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# Compositions: distribution of indistinguishable objects

Compositions: distribution of indistinguishable objects
10.4
How to make a model of the distribution of indistinguishable objects in two distinct boxes. Well, let’s see with an example. We have 7 identical objects, and we have to put them into 4 boxes labelled from 1 to 4. Well, let’s try, and then we finish the distribution. We have 2 elements in the box number 1, 0 elements in box number 2, 2 elements in box number 3, and 2 elements in box number 4. It is enough to know these numbers, 2, 0, 3, 2 to identify perfectly the distribution of these 7 objects. What do you obtain is a sequence of numbers, namely 2, 0, 3, 2, whose sum is equal to 7.
64.3
2 corresponds to the number of elements that have been put in the first box, 0 in the second, 3 and the third, and 2 in the fourth. And such a sequence is called a composition, namely a full composition of 7. Marginally, if you have two integers, k and n, at n composition of k is the end sequence k1 kn of natural numbers, whose sum is k. We speak of a integer solution of the equation k1 plus plus kn equal to k. So this ki are positive, or natural numbers, more precisely, and that sum is k. Order counts.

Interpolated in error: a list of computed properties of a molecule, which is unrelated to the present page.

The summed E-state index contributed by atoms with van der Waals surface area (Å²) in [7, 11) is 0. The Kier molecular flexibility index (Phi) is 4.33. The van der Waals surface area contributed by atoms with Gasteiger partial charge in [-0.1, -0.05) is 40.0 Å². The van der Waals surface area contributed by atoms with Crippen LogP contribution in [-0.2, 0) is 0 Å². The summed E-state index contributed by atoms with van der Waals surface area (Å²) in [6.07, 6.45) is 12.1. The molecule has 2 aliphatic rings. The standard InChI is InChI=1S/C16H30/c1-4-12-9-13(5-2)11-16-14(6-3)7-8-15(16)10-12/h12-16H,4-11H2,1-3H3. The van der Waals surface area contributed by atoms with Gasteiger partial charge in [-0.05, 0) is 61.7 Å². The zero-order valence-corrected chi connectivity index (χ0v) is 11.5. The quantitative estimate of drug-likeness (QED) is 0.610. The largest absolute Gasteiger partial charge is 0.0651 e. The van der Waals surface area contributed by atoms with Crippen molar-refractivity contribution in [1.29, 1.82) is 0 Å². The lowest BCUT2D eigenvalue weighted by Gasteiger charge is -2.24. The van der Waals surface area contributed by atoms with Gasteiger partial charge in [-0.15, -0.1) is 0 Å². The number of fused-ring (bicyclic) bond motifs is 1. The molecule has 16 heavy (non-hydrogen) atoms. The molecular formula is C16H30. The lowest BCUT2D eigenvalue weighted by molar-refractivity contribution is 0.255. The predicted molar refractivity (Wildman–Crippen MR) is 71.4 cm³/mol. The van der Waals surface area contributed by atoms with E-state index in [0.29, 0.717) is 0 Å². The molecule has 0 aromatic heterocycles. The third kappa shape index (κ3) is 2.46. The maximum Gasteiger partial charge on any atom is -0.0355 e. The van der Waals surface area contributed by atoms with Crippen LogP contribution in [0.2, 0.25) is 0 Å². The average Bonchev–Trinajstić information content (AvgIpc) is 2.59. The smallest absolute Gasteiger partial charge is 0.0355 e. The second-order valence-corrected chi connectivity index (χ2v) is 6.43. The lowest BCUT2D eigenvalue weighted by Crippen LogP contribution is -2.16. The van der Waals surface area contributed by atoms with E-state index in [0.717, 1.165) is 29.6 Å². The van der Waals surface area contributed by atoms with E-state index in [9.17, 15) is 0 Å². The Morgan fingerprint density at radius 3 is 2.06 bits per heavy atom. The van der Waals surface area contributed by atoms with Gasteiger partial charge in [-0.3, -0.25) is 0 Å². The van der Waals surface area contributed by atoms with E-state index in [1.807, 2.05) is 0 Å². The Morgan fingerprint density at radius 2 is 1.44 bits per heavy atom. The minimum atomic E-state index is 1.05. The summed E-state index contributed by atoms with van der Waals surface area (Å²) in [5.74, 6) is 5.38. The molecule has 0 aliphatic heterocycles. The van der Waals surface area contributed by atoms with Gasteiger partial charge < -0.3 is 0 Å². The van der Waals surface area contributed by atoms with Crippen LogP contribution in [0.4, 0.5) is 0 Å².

118.9
For instance, the sequence 2, 0, 3, 2 is different from the sequence 3, 0, 2, 1, because in the first case, we put two elements in the first box, 0 in the second, 3 in the third, 2 in the fourth, whereas in the second, we put 3 elements in the first box, 0 in the second, 2 elements in box number 3, and number 4.

How to model into mathematical terms a counting problem of distribution of indistinguishable objects? We see here the notion of composition and howit is related to that of collection.